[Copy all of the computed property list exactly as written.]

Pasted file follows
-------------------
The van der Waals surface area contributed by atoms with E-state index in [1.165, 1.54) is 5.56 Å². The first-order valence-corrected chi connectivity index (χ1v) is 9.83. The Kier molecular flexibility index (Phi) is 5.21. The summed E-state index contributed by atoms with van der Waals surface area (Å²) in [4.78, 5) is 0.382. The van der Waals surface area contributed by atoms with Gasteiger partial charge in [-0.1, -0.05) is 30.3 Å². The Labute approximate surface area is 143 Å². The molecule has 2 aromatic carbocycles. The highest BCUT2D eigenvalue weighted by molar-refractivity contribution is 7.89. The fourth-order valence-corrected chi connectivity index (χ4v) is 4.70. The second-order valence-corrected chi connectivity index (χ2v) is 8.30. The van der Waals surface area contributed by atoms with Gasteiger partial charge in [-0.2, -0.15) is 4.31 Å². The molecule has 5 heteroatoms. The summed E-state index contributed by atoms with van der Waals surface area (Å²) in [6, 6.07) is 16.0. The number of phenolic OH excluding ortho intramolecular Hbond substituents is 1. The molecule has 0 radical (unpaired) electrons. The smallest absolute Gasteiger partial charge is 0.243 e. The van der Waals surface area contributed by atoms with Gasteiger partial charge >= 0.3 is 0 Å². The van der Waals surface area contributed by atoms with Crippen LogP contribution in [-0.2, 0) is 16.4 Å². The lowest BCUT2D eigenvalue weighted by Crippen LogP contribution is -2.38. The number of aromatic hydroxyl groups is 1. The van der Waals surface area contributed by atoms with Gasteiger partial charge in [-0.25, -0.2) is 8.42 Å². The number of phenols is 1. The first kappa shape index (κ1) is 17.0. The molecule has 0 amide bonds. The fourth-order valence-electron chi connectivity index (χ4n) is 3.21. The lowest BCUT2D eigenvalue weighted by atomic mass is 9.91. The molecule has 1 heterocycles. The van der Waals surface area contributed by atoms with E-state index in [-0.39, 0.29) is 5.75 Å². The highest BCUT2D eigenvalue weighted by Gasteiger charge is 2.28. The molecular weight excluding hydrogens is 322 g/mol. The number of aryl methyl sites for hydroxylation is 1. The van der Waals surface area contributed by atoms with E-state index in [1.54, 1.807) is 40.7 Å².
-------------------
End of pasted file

The van der Waals surface area contributed by atoms with E-state index in [1.165, 1.54) is 5.56 Å². The first-order valence-corrected chi connectivity index (χ1v) is 9.83. The Kier molecular flexibility index (Phi) is 5.21. The summed E-state index contributed by atoms with van der Waals surface area (Å²) in [4.78, 5) is 0.382. The van der Waals surface area contributed by atoms with Gasteiger partial charge in [-0.1, -0.05) is 30.3 Å². The Labute approximate surface area is 143 Å². The molecule has 2 aromatic carbocycles. The highest BCUT2D eigenvalue weighted by molar-refractivity contribution is 7.89. The fourth-order valence-corrected chi connectivity index (χ4v) is 4.70. The second-order valence-corrected chi connectivity index (χ2v) is 8.30. The van der Waals surface area contributed by atoms with Gasteiger partial charge in [-0.2, -0.15) is 4.31 Å². The molecule has 5 heteroatoms. The summed E-state index contributed by atoms with van der Waals surface area (Å²) in [6, 6.07) is 16.0. The number of phenolic OH excluding ortho intramolecular Hbond substituents is 1. The molecule has 0 radical (unpaired) electrons. The smallest absolute Gasteiger partial charge is 0.243 e. The van der Waals surface area contributed by atoms with Gasteiger partial charge >= 0.3 is 0 Å². The van der Waals surface area contributed by atoms with Crippen LogP contribution in [-0.2, 0) is 16.4 Å². The lowest BCUT2D eigenvalue weighted by Crippen LogP contribution is -2.38. The number of aromatic hydroxyl groups is 1. The van der Waals surface area contributed by atoms with Gasteiger partial charge in [-0.25, -0.2) is 8.42 Å². The number of phenols is 1. The first kappa shape index (κ1) is 17.0. The molecule has 0 amide bonds. The fourth-order valence-electron chi connectivity index (χ4n) is 3.21. The lowest BCUT2D eigenvalue weighted by atomic mass is 9.91. The molecule has 1 heterocycles. The van der Waals surface area contributed by atoms with E-state index in [-0.39, 0.29) is 5.75 Å². The highest BCUT2D eigenvalue weighted by Gasteiger charge is 2.28. The molecular weight excluding hydrogens is 322 g/mol. The number of aryl methyl sites for hydroxylation is 1. The van der Waals surface area contributed by atoms with E-state index in [1.54, 1.807) is 40.7 Å².